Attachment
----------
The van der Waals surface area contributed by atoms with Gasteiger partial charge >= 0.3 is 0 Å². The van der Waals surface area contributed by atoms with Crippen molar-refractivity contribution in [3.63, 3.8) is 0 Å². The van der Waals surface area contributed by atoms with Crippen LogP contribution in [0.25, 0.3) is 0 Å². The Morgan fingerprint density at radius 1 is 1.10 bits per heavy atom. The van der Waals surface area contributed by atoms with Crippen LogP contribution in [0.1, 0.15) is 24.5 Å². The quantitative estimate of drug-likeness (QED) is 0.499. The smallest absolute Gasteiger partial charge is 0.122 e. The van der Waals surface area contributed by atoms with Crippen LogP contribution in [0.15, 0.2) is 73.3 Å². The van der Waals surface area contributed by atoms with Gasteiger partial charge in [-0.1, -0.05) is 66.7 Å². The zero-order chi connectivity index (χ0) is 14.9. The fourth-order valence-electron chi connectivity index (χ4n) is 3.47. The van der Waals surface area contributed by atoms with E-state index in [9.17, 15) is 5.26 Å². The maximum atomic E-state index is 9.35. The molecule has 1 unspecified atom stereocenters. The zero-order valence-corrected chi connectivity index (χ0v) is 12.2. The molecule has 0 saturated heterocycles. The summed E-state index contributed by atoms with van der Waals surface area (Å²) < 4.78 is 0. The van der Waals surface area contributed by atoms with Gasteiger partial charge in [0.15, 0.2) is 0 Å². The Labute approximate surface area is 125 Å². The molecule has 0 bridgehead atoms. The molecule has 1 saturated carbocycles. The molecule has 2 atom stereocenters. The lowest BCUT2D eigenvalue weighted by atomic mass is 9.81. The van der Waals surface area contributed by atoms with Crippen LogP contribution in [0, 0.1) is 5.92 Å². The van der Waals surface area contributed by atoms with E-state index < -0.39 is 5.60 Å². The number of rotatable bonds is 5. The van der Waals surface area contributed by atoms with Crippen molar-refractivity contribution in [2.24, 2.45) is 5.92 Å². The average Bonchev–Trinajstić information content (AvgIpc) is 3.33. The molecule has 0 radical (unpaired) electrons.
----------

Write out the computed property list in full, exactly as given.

The van der Waals surface area contributed by atoms with Gasteiger partial charge >= 0.3 is 0 Å². The van der Waals surface area contributed by atoms with Crippen molar-refractivity contribution in [3.63, 3.8) is 0 Å². The van der Waals surface area contributed by atoms with Crippen LogP contribution in [0.25, 0.3) is 0 Å². The Morgan fingerprint density at radius 1 is 1.10 bits per heavy atom. The van der Waals surface area contributed by atoms with Crippen LogP contribution in [0.1, 0.15) is 24.5 Å². The quantitative estimate of drug-likeness (QED) is 0.499. The smallest absolute Gasteiger partial charge is 0.122 e. The van der Waals surface area contributed by atoms with Crippen LogP contribution in [0.15, 0.2) is 73.3 Å². The van der Waals surface area contributed by atoms with Gasteiger partial charge in [-0.1, -0.05) is 66.7 Å². The zero-order chi connectivity index (χ0) is 14.9. The fourth-order valence-electron chi connectivity index (χ4n) is 3.47. The van der Waals surface area contributed by atoms with E-state index in [9.17, 15) is 5.26 Å². The maximum atomic E-state index is 9.35. The molecule has 1 unspecified atom stereocenters. The zero-order valence-corrected chi connectivity index (χ0v) is 12.2. The molecule has 0 saturated heterocycles. The summed E-state index contributed by atoms with van der Waals surface area (Å²) < 4.78 is 0. The van der Waals surface area contributed by atoms with Gasteiger partial charge in [0.15, 0.2) is 0 Å². The Labute approximate surface area is 125 Å². The molecule has 0 bridgehead atoms. The molecule has 1 saturated carbocycles. The molecule has 2 atom stereocenters. The lowest BCUT2D eigenvalue weighted by atomic mass is 9.81. The van der Waals surface area contributed by atoms with Crippen LogP contribution in [0, 0.1) is 5.92 Å². The van der Waals surface area contributed by atoms with E-state index < -0.39 is 5.60 Å². The number of rotatable bonds is 5. The van der Waals surface area contributed by atoms with Crippen molar-refractivity contribution in [2.24, 2.45) is 5.92 Å². The average Bonchev–Trinajstić information content (AvgIpc) is 3.33. The molecule has 0 radical (unpaired) electrons.